According to the record of the tomb memorial tablet, the deceased was the prince of Wuan 武安 Xu Xianxiu, who was buried in Wuping 2 (571).
The tomb is square- shaped with a brick chamber 31 m long, facing south.
It was composed of a sloping tomb passageway, air shafts, skylight, brick entryway, and coffin chamber. There was a stone door with relief sculpture in the entryway. There were colored paintings on the side walls of the tomb passageway, on the doors, and the walls of the coffin chamber depicting more than 200 different kinds of people, every type of insignia, weapon, music instrument and everyday goods.
The theme of the north wall-painting of the coffin chamber is based on pictures of the tomb couple’s domestic life and feasting. At the side are dancing girls and servants. On the east and west walls is an oxcart and a horse-cart in the center, integrated with a team of flag-bearers carried by the guard of honor on the front wall, the corridor wall, and the passageway walls, creating a magnificent procession.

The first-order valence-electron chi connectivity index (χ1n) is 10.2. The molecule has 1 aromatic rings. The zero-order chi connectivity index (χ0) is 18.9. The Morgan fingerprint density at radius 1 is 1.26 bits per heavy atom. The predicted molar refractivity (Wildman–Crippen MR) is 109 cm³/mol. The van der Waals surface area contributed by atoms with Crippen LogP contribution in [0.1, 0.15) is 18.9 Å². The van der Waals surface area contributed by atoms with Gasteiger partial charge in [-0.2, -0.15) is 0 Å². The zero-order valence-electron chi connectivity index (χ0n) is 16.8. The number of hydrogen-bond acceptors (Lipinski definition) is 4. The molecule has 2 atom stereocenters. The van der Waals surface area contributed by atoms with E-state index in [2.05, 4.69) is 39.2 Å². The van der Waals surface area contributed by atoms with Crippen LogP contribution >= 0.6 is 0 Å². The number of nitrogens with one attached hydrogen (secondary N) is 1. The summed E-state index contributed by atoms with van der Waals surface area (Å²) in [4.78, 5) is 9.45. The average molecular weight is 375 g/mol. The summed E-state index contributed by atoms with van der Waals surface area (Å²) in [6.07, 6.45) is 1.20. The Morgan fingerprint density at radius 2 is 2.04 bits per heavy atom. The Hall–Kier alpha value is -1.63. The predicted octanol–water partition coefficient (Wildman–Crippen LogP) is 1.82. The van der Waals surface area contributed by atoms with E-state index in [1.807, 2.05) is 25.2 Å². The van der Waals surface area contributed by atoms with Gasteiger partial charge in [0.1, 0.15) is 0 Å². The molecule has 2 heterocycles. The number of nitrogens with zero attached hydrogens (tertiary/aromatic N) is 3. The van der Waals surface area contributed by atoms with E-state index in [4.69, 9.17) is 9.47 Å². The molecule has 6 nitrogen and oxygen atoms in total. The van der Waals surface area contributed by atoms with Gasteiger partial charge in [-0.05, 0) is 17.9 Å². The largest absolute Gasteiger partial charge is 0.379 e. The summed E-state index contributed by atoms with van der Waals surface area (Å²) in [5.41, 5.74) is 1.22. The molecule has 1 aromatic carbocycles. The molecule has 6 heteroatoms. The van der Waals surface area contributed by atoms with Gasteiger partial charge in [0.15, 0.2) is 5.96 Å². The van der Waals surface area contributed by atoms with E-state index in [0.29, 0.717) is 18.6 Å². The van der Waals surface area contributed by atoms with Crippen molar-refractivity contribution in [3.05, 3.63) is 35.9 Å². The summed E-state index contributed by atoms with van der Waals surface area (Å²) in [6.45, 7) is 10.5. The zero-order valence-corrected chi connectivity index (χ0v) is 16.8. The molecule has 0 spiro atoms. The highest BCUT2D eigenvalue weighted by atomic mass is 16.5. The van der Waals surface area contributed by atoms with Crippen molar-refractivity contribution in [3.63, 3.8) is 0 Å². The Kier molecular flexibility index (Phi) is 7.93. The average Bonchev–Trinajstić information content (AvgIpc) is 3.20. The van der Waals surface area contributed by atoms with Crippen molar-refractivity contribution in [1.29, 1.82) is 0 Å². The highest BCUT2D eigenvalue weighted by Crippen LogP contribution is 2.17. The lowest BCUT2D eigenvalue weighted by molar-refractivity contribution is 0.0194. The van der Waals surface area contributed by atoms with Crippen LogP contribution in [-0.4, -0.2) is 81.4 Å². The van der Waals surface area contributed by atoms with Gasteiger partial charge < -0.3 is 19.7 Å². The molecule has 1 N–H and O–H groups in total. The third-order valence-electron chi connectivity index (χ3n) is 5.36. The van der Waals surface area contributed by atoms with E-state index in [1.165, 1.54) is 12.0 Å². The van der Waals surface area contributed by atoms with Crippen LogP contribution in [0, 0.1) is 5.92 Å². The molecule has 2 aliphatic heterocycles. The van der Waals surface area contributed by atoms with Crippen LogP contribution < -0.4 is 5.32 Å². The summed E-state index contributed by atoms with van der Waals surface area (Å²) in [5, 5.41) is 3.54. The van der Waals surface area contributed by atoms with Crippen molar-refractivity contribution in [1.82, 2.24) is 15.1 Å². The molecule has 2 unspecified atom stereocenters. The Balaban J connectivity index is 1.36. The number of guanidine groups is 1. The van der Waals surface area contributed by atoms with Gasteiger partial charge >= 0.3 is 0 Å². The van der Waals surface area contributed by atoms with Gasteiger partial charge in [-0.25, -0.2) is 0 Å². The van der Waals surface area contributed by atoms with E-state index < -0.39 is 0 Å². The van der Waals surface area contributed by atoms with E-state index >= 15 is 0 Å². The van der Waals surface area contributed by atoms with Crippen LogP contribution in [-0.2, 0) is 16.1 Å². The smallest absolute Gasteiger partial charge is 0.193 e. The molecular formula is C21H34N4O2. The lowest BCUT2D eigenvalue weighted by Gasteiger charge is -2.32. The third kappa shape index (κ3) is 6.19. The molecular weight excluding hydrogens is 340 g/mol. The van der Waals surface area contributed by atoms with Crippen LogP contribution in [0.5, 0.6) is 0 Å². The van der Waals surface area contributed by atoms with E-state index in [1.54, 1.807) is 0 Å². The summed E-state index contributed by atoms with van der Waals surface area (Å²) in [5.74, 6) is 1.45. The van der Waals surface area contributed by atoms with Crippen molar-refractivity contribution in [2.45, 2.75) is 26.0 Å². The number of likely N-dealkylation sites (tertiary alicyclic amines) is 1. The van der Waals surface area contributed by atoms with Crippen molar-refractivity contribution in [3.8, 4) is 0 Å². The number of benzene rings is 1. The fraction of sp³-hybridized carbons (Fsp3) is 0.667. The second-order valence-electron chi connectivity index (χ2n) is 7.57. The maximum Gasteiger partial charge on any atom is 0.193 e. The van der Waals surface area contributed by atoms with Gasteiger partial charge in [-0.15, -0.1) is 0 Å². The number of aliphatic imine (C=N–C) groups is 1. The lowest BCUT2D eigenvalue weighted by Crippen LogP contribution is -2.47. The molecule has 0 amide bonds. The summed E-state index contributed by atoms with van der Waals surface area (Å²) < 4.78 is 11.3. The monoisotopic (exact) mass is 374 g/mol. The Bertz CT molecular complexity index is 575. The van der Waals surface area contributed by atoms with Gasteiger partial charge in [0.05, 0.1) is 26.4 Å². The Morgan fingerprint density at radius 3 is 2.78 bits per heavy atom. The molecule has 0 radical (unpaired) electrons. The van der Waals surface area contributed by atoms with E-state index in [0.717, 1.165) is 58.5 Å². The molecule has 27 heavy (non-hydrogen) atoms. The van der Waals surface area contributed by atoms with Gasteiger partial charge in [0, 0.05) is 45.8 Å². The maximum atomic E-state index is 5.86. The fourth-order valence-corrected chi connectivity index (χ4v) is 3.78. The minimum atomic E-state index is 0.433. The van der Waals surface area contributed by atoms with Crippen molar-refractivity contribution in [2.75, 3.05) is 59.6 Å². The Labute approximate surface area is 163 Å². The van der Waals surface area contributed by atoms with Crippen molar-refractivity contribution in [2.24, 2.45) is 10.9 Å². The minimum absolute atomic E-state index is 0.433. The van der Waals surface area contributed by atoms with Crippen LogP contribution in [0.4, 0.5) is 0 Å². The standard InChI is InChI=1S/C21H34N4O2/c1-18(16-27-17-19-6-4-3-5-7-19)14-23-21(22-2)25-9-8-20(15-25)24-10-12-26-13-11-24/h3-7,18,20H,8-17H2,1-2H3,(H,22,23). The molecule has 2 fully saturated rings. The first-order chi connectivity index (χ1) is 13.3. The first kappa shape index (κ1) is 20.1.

Of the late- Northern Dynasties wall-painting tombs found so far, this is the only one in complete condition; it has provided a fine pictorial source for the study of funeral customs, regulations, and tomb-chamber arrangements of that period.
There was also a ring embedded with a diamond, which, as an item from the West, provides evidence of cultural exchange.
For a complete set of photos (only small captures): Penn Libraries